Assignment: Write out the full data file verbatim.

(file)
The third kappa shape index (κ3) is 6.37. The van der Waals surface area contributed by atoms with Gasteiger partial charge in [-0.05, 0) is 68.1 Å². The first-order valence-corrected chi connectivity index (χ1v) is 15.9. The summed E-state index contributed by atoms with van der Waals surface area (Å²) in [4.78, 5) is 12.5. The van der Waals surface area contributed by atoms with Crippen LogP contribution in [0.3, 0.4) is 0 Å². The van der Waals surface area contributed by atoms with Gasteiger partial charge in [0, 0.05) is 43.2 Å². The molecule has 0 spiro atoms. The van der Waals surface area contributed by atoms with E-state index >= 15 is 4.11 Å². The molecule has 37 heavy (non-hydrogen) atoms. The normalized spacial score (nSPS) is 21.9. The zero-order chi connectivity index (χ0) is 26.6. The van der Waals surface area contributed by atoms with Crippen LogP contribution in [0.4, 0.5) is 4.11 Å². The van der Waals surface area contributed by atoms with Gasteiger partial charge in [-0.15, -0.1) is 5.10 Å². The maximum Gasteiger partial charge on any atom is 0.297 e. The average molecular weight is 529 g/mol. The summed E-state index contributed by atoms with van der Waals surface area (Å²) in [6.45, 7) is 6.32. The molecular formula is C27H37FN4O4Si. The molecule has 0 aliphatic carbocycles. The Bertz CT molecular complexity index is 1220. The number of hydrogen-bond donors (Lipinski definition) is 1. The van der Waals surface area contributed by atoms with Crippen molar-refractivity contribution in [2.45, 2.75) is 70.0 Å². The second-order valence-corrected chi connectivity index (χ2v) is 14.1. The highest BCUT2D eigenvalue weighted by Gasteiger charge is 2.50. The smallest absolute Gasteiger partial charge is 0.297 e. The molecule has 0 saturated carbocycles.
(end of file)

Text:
The third kappa shape index (κ3) is 6.37. The van der Waals surface area contributed by atoms with Gasteiger partial charge in [-0.05, 0) is 68.1 Å². The first-order valence-corrected chi connectivity index (χ1v) is 15.9. The summed E-state index contributed by atoms with van der Waals surface area (Å²) in [4.78, 5) is 12.5. The van der Waals surface area contributed by atoms with Crippen LogP contribution in [0.3, 0.4) is 0 Å². The van der Waals surface area contributed by atoms with Gasteiger partial charge in [0, 0.05) is 43.2 Å². The molecule has 0 spiro atoms. The van der Waals surface area contributed by atoms with E-state index >= 15 is 4.11 Å². The molecule has 37 heavy (non-hydrogen) atoms. The normalized spacial score (nSPS) is 21.9. The zero-order chi connectivity index (χ0) is 26.6. The van der Waals surface area contributed by atoms with Crippen LogP contribution in [0.4, 0.5) is 4.11 Å². The van der Waals surface area contributed by atoms with Gasteiger partial charge in [-0.15, -0.1) is 5.10 Å². The maximum Gasteiger partial charge on any atom is 0.297 e. The average molecular weight is 529 g/mol. The summed E-state index contributed by atoms with van der Waals surface area (Å²) in [6.45, 7) is 6.32. The molecular formula is C27H37FN4O4Si. The molecule has 0 aliphatic carbocycles. The Bertz CT molecular complexity index is 1220. The number of hydrogen-bond donors (Lipinski definition) is 1. The van der Waals surface area contributed by atoms with Crippen molar-refractivity contribution in [2.45, 2.75) is 70.0 Å². The second-order valence-corrected chi connectivity index (χ2v) is 14.1. The highest BCUT2D eigenvalue weighted by Gasteiger charge is 2.50. The smallest absolute Gasteiger partial charge is 0.297 e. The molecule has 0 saturated carbocycles.